An incident that caused no little excitement followed. When the ninety-seventh prize was drawn, the one consisting of seven thousand marks, the audience feared for a moment that Sandgoist was the winner of it. It was won, however, by ticket number 9627, which was within only forty-five points of Ole Kamp's number.
The two drawings that followed were numbers very widely removed from each other: 775 and 76,287.
The second series was now concluded, and the great prize of one hundred thousand marks alone remained to be drawn.
The excitement of the assemblage at that moment beggars all description.
At first there was a long murmur that extended from the large hall into the court-yards and even into the street. In fact, several minutes elapsed before quiet was restored. A profound silence followed, and in this calmness there was a certain amount of stupor--the stupor one experiences on seeing a prisoner appear upon the place of execution. But this time the still unknown victim was only condemned to win a prize of one hundred thousand marks, not to lose his head; that is, unless he lost it from ecstasy.
Joel sat with folded arms, gazing straight ahead of him, being the least moved, probably, in all that large assembly. Hulda, her head bowed upon her breast, was thinking only of her poor Ole. As for Sylvius Hogg--but any attempt to describe the state of mind in which Sylvius Hogg found himself would be worse than useless.
"We will now conclude with the drawing of the one hundred thousand mark prize," announced the president.
What a voice! It seemed to proceed from the inmost depths of this solemn-looking man, probably because he was the owner of several tickets which, not having yet been drawn, might still win the capital prize.
The first little girl drew a number from the left urn, and exhibited it to the audience.
"Zero!" said the president.
The zero did not create much of a sensation, however. The audience somehow seemed to have been expecting it.
"Zero!" said the president, announcing the figure drawn by the second little girl.
Two zeros. The chances were evidently increasing for all numbers between one and nine thousand nine hundred and ninety-nine, and every one recollected that Ole Kamp's ticket bore the number 9672.
Strange to say, Sylvius Hogg began to move restlessly about in his chair, as if he had suddenly been stricken with palsy.
"Nine," said the president, stating the number the third little girl had just extracted from the third urn.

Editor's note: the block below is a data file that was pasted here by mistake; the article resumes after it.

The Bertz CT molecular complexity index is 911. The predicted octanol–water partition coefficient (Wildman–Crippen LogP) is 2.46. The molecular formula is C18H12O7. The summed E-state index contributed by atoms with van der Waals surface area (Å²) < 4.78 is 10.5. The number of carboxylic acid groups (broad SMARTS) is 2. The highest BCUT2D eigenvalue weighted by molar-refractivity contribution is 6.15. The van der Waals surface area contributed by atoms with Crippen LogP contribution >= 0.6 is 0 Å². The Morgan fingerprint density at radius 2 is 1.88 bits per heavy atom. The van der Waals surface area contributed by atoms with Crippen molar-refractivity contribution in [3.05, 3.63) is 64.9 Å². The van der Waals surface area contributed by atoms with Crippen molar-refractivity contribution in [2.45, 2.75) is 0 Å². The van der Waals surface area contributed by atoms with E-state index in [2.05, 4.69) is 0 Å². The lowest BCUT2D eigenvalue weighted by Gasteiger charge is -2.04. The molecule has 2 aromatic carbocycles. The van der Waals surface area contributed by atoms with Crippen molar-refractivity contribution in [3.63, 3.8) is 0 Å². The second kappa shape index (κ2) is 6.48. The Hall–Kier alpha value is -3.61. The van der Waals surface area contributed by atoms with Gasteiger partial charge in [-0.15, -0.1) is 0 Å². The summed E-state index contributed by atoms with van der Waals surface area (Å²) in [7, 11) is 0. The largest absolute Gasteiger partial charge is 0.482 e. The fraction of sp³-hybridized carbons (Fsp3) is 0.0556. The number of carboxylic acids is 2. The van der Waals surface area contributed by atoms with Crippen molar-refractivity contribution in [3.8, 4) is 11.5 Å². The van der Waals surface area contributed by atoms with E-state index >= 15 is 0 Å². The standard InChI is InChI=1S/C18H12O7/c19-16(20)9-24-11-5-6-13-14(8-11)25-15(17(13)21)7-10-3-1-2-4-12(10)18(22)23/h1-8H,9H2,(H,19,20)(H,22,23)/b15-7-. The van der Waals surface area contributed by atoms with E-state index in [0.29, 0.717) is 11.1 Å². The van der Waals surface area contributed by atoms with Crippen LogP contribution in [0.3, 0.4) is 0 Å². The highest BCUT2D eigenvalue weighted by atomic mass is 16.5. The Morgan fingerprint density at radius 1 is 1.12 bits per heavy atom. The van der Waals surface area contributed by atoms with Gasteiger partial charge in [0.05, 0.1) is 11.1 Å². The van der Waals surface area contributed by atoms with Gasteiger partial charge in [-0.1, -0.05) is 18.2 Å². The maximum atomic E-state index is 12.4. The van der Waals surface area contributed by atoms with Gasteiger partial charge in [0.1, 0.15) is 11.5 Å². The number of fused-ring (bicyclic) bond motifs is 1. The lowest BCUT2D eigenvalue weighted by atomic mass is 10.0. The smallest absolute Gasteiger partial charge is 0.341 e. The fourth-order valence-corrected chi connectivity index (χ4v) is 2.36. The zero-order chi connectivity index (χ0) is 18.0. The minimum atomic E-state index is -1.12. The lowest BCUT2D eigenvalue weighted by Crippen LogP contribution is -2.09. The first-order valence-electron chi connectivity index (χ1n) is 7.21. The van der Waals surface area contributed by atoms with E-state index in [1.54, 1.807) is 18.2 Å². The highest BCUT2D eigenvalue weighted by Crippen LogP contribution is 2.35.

Nine! That was the first figure on Ole Kamp's ticket.
"Six!" said the president.
For the fourth little girl was timidly displaying a six to all the eyes riveted upon her.
The chances of winning were now one out of a hundred for all the numbers from one to ninety-nine, inclusive.
Could it be that this ticket of Ole Kamp's was to be the means of placing one hundred thousand marks in that villainous Sandgoist's pocket. Really such a result would almost make one doubt the justice of God!
The fifth little girl plunged her hand into the next urn, and drew out the fifth figure.
"Seven!" said the president, in a voice that trembled so as to be scarcely audible, even to those seated on the first row of benches.
But those who could not hear were able to see for themselves, for the five little girls were now holding up the following figures to the gaze of the audience:
The winning number consequently must be one between 9670 and 9679, so there was now one chance out of ten for Ole Kamp's ticket to win the prize.
The suspense was at its height.
Sylvius Hogg had risen to his feet, and seized Hulda Hansen's hand. Every eye was riveted upon the young girl. In sacrificing this last moment of her betrothed, had she also sacrificed the fortune Ole Kamp had coveted for her and for himself?
The sixth little girl had some difficulty getting her hand into the urn, she was trembling so, poor thing! but at last the figure appeared.
"Two!" exclaimed the president, sinking back in his chair, quite breathless with emotion.
"Nine thousand six hundred and seventy two!" proclaimed one of the directors, in a loud voice.
This was the number of Ole Kamp's ticket, now in Sandgoist's possession. Everybody was aware of this fact, and of the manner in which the usurer had obtained it; so there was a profound silence instead of the tumultuous applause that would have filled the hall of the University if the ticket had still been in Hulda Hansen's hands.
And now was this scoundrel Sandgoist about to step forward, ticket in hand, to claim the prize?
"Number 9672 wins the prize of one hundred thousand marks!" repeated the director. "Who claims it?"
Was it the usurer of Drammen who answered thus?
No. It was a young man--a young man with a pale face, whose features and whole person bore marks of prolonged suffering, but alive, really and truly alive.
On hearing this voice, Hulda sprung to her feet, uttering a cry that penetrated every nook and corner of the large hall; then she fell back fainting.
But the young man had forced his way impetuously through the crowd, and it was he who caught the unconscious girl in his arms.
It was Ole Kamp!